This festival brings a multitude of voices and stories to the stage for a week of theatrical discoveries.
Thunder Knocking on the Door at Stages (June 16-August 6)
Stages closes out the ’22-’23 season with a bluesy deal with the devil that heats up into a unique love story across generations.
Weaving the music three-time Grammy Award winner Keb’ Mo’ into this family story, Thunder Knocking tells the story of a mysterious blues guitar-playing stranger who arrives in a small Alabama town with a musical challenge for the offspring of his late rival.
"Thunder Knocking on the Door is one of those magical experiences in the theatre where a simple family story transforms into an epic fairy tale,” says Stages artistic director Kenn McLaughlin. "There are so many theatrical surprises and so much joy, I still hold the first time I saw this show in 1998 as one of my favorite evenings in the theatre ever.”
Fade to Black Festival at MATCH (June 22-24)
Houston’s only national short play festival to spotlight the new works of African-American playwrights returns for its 11th year.
The guiding formula for the festival is 10-10, as it features 10 plays of 10-minute length that are all new works from a dynamic selection of playwrights.
Every year, the scripts go through an impressive selection process before the shows make it to full, 10-minute productions. Quite a few of the winning plays come from Houston playwrights, but also look for new works from exciting new voices from across the country.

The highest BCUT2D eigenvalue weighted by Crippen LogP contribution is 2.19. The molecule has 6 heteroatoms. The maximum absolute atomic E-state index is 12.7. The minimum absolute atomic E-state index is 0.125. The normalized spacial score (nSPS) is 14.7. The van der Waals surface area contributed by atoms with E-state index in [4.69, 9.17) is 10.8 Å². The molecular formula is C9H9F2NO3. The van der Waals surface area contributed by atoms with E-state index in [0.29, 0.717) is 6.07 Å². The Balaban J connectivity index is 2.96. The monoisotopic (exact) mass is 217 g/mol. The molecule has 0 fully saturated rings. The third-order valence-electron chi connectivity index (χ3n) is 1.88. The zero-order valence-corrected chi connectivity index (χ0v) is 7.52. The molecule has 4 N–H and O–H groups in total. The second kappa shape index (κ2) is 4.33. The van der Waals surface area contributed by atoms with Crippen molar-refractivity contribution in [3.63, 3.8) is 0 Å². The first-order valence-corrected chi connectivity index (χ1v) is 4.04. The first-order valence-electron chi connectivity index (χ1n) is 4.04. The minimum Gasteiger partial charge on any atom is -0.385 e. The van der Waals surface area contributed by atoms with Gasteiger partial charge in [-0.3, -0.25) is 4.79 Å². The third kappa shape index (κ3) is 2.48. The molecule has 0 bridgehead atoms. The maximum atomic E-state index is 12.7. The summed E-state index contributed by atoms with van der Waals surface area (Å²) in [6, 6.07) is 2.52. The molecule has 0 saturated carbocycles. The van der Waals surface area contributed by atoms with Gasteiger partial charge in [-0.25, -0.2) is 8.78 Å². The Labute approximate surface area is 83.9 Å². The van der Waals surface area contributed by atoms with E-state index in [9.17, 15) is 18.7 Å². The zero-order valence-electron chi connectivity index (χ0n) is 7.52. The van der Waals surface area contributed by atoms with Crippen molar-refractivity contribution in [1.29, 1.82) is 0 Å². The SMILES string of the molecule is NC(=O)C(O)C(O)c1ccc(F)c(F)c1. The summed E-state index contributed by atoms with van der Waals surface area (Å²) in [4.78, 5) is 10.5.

Tamarie’s Totally True Revue (plus lies too!) from Catastrophic Theatre (June 23-August 5)
Tamarie’s back and daring us to discover the whole truth about her weird, wonderful world. As always, Tamarie brings a cool new musical theater revue to our sweltering summers.
Somehow, she also manages to get her crew of Catastrophic regulars into some of the most outrageous costumes, and dance routines of the year. We hear rumors that everyone from Tinkerbell, Pinocchio, Ben Franklin, Kenny Rogers, and Tamarie's psychic high school attendance clerk (!) will make an appearance to tackle the nature of truth, lies, and dental hygiene.
Smoke on the Mountain at A.D. Players (June 28-July 23)
Another feel-good summer show that brings a bit of music to our nights, this production transports audiences back to a 1938 Saturday night sing-a-long in a small community in North Carolina’s Smoky Mountains.
Smoke features two dozen rousing bluegrass songs played and sung by the Sanders Family, a traveling family music group making its return to Mount Pleasant Baptist Church after a five-year hiatus.
As each family member takes a turn sharing an important life event, one thing after another goes awry and they reveal their true — and hilariously imperfect — natures, endearing themselves to us and allowing us to share in their triumphs.
Phenomenal Woman at Ensemble Theatre (June 29-July 30)
Ensemble partners with North Carolina Black Repertory Theatre for a “rolling world premiere” of this biographical depiction of the life of acclaimed American poet and icon, Maya Angelou.
This Phenomenal Woman takes us on an epic journey through her astonishing life story. From the trauma that thrust her into mutism, to the awakening that inspired her to write “I Know Why the Caged Bird Sings,” audiences will experience this monumental, poetic spirit and discover how she developed one of the most celebrated voices of all time.